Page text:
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OKC Bombing, 15 Years Later: Are We Safer?

Fifteen years ago today, Timothy McVeigh detonated a truck filled with explosives in front of the Alfred P. Murrah Federal Building in downtown Oklahoma City, the deadliest domestic terrorist attack in U.S. history.

But how much safer are we now?

In the fifteen years since the Oklahoma City bombing, reports CBS News homeland security correspondent Bob Orr, we've seen other attacks by domestic extremists: The shootings at Fort Hood last fall, and the deliberate crash in February of a small plane into an IRS building in Texas are two examples.

But such domestic incidents have been overshadowed by the threat from al Qaeda.

Now with homegrown radicalism on the rise, some security experts warn we need to better secure the home front.

For the survivors of the Oklahoma City bombing, even 15 years later the wounds are still fresh.

"It seems like some weeks I cry every day, and sometimes you can go for a month and not cry," said bombing survivor Beverly Rankin.

That day, April 19, 1995, changed everything for the families of the 168 killed and the 600+ survivors.

And it changed the way all us live. Blast barriers now surround many office and federal buildings; heavily armed security forces routinely patrol train stations and airports.

Still, experts warn we remain vulnerable.

"Timothy McVeigh drove a truck up to the Murrah Building in Oklahoma City and detonated that bomb which was made of homemade components and ammonium nitrate; you could still do that tomorrow," security & terrorism expert Neil Livingstone told CBS News.

A CBS News poll found that nearly 40 percent of Americans now believe domestic terrorism is a bigger threat than international terrorism, a marked increase from the foreign-focused fears triggered by 9/11.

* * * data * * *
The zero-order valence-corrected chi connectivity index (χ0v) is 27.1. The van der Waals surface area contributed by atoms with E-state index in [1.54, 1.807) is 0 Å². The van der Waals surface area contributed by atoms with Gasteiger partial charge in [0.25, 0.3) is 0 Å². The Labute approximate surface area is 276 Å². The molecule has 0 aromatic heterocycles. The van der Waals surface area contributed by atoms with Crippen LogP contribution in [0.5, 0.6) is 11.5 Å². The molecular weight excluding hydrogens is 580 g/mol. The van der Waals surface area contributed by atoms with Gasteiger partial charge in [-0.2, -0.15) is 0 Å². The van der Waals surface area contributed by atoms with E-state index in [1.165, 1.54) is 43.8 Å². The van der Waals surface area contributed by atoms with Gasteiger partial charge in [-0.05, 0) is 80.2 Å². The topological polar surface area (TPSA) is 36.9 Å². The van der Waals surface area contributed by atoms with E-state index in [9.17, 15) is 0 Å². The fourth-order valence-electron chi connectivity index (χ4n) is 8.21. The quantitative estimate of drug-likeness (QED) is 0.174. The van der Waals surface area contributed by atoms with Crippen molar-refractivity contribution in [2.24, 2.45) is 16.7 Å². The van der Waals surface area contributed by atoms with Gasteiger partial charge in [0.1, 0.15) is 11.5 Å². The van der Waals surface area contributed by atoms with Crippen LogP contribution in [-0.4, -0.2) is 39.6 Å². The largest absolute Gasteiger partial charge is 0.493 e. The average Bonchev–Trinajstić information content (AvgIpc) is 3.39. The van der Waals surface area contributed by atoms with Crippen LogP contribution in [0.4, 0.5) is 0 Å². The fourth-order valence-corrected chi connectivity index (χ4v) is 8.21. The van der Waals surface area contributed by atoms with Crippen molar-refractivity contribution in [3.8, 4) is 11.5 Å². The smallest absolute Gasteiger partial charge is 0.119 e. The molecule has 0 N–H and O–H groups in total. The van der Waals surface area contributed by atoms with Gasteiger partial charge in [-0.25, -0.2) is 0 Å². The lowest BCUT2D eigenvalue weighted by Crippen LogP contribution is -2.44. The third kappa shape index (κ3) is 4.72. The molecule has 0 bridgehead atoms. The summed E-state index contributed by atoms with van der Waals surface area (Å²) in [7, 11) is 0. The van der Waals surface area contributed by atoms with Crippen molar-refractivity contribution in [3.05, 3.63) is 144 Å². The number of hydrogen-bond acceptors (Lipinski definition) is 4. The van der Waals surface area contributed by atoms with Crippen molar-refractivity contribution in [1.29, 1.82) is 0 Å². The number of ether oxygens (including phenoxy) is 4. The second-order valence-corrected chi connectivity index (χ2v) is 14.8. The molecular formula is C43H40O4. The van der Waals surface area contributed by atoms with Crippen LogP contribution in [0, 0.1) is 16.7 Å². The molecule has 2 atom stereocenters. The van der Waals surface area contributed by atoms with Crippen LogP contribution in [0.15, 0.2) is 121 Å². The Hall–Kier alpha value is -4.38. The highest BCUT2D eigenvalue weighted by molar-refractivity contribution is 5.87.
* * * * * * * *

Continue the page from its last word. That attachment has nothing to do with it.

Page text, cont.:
CBS News Poll: Domestic Terrorism Still Viewed as Serious Threat

The militia movement is once again energized, fueled by critics who are angry with the government.

Bill Clinton, president at the time of the Oklahoma City attack, said today's rhetoric reminds him of 1995.

"I realized that there were a lot of parallels between the early '90s and now, both in the feeling of economic dislocation, and the level of uncertainty people felt," he told ABC.

Survivors and family members of those who died in the bombing are gathering at the blast site this morning to commemorate the anniversary, and to make a larger point - that we must remain vigilant.

Orr said the threat from domestic terrorism today is about the same as from transnational terror groups, but Orr said the big problem is the "lone wolf" - a radicalized American who can travel freely and reach across and touch real al Qaeda groups.

Orr said Najibullah Zazi, the man charged with plotting to bomb new York City's subway, is the poster boy for such a threat.